Very interesting discussion, but don’t forget some real estate agents represent buyers, and you may be surprised how far below asking prices offers are being submitted these days.
It is TRUE that an offer we submitted yesterday was the ONLY offer a seller had received in nearly six months. I just wish our buyer had waited one more day until the listing EXPIRED. Then they could have approached the seller with an offer 5% to 6% less than their last asking price and they would have netted the same profit.
For nearly a month, we’ve been running a survey on our blog (RealEstateCafe.blogs.com). We plan to release the results soon, but if anyone would like to “graph” where housing prices will be in Greater Boston between now and 2010, we’d love to include your opinion. (All results are confidential, and unlike this forum, we don’t even ask for any kind of user name or email address.)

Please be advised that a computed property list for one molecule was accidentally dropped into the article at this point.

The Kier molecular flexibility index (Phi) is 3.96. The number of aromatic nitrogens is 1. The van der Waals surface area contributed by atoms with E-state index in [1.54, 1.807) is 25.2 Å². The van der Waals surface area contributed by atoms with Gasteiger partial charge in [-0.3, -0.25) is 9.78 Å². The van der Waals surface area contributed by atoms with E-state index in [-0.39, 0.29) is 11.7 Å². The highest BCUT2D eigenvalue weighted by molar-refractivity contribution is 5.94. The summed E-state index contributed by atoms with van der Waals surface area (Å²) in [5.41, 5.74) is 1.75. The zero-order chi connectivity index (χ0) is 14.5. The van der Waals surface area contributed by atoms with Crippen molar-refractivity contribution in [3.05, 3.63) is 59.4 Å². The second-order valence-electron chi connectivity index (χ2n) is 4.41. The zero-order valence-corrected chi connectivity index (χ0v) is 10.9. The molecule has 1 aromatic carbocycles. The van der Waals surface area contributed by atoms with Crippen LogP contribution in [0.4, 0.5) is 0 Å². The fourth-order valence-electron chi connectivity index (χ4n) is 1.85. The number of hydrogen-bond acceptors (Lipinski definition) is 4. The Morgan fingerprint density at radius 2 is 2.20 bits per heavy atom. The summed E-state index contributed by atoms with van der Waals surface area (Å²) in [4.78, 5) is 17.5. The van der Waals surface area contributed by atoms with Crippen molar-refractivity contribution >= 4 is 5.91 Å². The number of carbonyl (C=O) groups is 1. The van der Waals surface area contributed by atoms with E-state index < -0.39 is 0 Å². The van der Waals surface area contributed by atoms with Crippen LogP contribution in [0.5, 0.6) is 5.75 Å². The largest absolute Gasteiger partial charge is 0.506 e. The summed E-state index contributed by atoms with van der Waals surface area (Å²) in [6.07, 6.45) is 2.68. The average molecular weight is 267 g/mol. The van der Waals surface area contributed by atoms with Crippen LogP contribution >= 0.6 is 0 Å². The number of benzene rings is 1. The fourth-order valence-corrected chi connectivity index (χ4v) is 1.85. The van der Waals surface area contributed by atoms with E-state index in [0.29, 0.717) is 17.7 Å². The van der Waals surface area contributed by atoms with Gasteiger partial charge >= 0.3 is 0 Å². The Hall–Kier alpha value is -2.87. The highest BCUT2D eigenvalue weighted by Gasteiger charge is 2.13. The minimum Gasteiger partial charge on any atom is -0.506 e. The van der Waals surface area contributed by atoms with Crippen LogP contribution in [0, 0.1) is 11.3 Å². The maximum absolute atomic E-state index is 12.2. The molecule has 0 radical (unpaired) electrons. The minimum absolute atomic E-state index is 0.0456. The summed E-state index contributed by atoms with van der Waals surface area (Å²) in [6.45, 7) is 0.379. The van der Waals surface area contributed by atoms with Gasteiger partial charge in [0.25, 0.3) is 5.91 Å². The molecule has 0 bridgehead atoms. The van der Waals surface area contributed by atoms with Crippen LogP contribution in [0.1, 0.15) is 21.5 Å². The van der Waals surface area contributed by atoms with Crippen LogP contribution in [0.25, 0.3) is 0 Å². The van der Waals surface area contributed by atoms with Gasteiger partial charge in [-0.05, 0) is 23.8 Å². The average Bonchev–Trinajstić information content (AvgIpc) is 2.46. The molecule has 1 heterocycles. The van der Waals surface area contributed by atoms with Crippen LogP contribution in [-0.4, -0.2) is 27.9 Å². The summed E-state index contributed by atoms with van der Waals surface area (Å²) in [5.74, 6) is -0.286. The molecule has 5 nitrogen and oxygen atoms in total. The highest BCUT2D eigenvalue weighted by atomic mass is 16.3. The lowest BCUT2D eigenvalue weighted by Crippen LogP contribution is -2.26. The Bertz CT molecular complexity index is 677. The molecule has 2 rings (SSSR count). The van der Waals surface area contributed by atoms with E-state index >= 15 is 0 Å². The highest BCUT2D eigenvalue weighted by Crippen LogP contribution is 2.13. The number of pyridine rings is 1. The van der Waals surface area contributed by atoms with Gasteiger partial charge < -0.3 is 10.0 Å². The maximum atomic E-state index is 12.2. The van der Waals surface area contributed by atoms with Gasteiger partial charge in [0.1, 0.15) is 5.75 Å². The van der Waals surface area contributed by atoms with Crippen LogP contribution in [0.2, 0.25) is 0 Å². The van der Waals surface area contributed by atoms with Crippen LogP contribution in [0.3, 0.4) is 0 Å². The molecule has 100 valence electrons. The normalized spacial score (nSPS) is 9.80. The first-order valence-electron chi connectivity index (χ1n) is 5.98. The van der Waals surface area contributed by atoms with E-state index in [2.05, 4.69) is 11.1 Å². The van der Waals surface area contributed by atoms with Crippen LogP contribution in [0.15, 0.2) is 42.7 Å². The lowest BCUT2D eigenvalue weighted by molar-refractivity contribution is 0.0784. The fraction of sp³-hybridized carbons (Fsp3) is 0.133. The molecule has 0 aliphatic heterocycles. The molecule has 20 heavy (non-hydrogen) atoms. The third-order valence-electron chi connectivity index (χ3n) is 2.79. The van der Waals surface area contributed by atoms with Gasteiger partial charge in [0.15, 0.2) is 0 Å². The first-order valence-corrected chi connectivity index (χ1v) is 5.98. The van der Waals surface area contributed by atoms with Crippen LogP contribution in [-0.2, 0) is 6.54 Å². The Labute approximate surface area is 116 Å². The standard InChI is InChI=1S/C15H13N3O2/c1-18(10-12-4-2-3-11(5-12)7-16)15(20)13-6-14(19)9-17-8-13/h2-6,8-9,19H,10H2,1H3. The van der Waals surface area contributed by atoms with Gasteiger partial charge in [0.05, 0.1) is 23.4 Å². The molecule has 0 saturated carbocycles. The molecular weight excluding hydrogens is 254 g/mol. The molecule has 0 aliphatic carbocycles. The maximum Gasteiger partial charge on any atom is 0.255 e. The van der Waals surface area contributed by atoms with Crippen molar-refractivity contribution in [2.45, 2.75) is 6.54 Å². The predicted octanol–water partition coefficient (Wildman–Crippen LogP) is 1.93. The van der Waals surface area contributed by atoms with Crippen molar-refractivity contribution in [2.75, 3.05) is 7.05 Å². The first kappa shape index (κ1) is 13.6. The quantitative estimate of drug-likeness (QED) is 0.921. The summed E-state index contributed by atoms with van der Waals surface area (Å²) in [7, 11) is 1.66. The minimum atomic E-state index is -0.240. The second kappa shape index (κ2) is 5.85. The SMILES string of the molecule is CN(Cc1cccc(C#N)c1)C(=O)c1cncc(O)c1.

We also have collected lots of MLS data substantiating downward trends, but markets can correct themselves and some in the industry will look to spin that as a “bounce back” this Spring. As another recent post stated, sellers are getting pressure from listing agents to adjust their price expectations so there could be some interesting homebuying opportunities BEFORE the Spring market starts, and then again after the 4th of July and after Halloween.
Rather than using standard offer forms, buyers should put some creative thought into how to present their own powerful arguments, mapping MLS data where it supports your price and attaching it to your offer. But don’t trust a listing agents to present that kind of hard hitting data, it’s not their job (even if, as one recent poster correctly wrote, price trends over the past six months have been quite different from the 1st six months of 2005).
The trick is getting those facts in front of a seller who is willing to listen to your arguments and accept your offer, rather than risking a more uncertain market in coming months. Forums like this can help you build the case for the price you offer, so keep the highly intelligent debate going. Collectively, the depth and breath of arguments can really help buyers maximize their negotiating positions in a falling market.